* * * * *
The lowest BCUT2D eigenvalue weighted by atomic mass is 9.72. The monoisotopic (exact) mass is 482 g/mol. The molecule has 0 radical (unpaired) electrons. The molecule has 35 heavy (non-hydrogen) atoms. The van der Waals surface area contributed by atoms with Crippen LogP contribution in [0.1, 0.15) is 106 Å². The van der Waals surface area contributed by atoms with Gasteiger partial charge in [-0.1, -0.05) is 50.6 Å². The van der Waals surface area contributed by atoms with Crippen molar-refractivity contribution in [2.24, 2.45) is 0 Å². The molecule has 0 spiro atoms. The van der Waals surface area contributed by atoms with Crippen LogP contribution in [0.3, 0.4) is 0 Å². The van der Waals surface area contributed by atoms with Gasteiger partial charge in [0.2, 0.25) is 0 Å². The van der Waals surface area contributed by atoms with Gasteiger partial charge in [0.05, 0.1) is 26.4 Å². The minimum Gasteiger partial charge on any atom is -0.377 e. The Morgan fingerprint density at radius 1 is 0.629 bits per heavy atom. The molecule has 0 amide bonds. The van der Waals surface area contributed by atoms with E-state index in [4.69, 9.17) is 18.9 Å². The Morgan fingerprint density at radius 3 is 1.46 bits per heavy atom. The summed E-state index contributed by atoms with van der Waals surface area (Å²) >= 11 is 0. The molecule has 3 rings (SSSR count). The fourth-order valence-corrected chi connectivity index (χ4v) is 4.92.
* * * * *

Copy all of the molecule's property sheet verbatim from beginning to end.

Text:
The lowest BCUT2D eigenvalue weighted by atomic mass is 9.72. The monoisotopic (exact) mass is 482 g/mol. The molecule has 0 radical (unpaired) electrons. The molecule has 35 heavy (non-hydrogen) atoms. The van der Waals surface area contributed by atoms with Crippen LogP contribution in [0.1, 0.15) is 106 Å². The van der Waals surface area contributed by atoms with Gasteiger partial charge in [-0.1, -0.05) is 50.6 Å². The van der Waals surface area contributed by atoms with Crippen molar-refractivity contribution in [2.24, 2.45) is 0 Å². The molecule has 0 spiro atoms. The van der Waals surface area contributed by atoms with Crippen LogP contribution in [0.3, 0.4) is 0 Å². The van der Waals surface area contributed by atoms with Gasteiger partial charge in [0.2, 0.25) is 0 Å². The van der Waals surface area contributed by atoms with Gasteiger partial charge in [0.05, 0.1) is 26.4 Å². The minimum Gasteiger partial charge on any atom is -0.377 e. The Morgan fingerprint density at radius 1 is 0.629 bits per heavy atom. The molecule has 0 amide bonds. The van der Waals surface area contributed by atoms with E-state index in [4.69, 9.17) is 18.9 Å². The Morgan fingerprint density at radius 3 is 1.46 bits per heavy atom. The summed E-state index contributed by atoms with van der Waals surface area (Å²) >= 11 is 0. The molecule has 3 rings (SSSR count). The fourth-order valence-corrected chi connectivity index (χ4v) is 4.92.